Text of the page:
Cmon, Jay, whisper the news in our ears.
Sorry landlords, no rent increases during COVID, says Jay. JOHN MOORE / GETTY IMAGES

Big news for anyone worried about paying rent. Or, really, anyone who lives in a place they rent.

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On Thursday evening, Gov. Jay Inslee announced more protections for renters that will be effective until June 4, as the COVID-19 pandemic continues.

The new proclamation extends and expands the statewide eviction moratorium, implementing a statewide freeze on rent increases.

“It is clear that as we deal with the challenges around COVID-19, the financial impacts on Washingtonians are significant,” Inslee said in a statement. “People have lost their livelihoods through no fault of their own and we must continue to take steps to ensure they don’t also lose the roofs over their heads."

The original moratorium put in place on March 18 was only good for 30 days. It banned all residential evictions related to a lack of payment, but didn't cover all living situations. With unemployment reaching Great Depression numbers and people all across Washington state already unable to pay April's rent, extending the moratorium as its expiration date nears is a no-brainer.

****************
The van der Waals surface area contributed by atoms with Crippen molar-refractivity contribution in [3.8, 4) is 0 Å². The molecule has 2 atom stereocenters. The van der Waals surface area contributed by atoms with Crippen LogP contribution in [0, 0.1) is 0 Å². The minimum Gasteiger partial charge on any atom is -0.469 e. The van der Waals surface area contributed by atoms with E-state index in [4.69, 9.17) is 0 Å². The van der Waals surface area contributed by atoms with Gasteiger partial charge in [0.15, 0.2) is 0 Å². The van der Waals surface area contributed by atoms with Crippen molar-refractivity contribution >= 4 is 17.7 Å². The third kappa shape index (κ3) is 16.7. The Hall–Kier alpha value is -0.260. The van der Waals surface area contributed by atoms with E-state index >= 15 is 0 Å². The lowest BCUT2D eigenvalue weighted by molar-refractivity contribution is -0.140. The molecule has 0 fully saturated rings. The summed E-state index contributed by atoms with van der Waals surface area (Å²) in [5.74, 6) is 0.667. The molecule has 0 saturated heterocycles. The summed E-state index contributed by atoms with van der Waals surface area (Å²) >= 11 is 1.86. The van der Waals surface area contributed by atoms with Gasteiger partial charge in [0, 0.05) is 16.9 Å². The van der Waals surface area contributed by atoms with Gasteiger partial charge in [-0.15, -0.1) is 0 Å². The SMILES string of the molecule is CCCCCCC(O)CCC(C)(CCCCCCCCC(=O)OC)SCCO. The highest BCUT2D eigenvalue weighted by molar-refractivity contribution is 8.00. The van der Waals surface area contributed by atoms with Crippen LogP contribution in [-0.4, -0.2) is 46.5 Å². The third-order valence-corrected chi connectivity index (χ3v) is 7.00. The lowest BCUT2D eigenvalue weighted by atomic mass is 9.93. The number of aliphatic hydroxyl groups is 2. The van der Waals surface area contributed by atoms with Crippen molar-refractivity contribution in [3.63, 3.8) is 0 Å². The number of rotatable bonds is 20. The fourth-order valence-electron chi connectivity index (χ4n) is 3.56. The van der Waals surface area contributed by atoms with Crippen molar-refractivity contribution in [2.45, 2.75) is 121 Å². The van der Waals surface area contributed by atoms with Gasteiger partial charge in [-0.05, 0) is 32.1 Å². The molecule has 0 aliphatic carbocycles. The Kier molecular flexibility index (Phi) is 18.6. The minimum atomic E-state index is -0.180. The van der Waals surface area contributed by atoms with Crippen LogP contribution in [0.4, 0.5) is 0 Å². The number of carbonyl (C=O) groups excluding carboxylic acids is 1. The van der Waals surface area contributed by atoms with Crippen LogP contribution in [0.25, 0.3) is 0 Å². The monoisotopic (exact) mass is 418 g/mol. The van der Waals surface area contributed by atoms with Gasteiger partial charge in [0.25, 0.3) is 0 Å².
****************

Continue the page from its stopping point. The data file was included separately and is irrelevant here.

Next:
Under the new eviction moratorium, more people in a more diverse array of living situations will be covered. People living in cars and renting out parcels; living in transitional housing like hotels, motels, or Airbnbs; and on camping grounds cannot be evicted. It's applicable to commercial renters, too.

Even more noteworthy, though, is that Inslee is prohibiting landlords, property owners, and property managers from "increasing, or threatening to increase, the rate of rent for any dwelling, parcel of land occupied as a dwelling." That's big for the swaths of people statewide who have reported facing rent increases in the middle of a pandemic.

Businesses that have been impacted by COVID-19 will also be protected from rent increases.

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In the residential arena, landlords will also be forbidden from issuing late fees and any other fees associated with paying rent. Renters will also essentially be allowed to break leases in instances where they have not been able to return to their apartment due to COVID-19.

One of the biggest issues with an eviction moratorium is that it does not stop rental payments. It just means you can't be evicted. Debt will still accrue. People will still be responsible for their monthly payments as they go who-knows-how-long without actually earning an income. But forbidding rent increases—which are incredibly common as leases get renewed—is a big step.

Inslee's proclamation also requires landlords to offer tenants "a reasonable repayment plan to enforce any collection of that debt," though "all rent payments delayed through this moratorium will still be owed."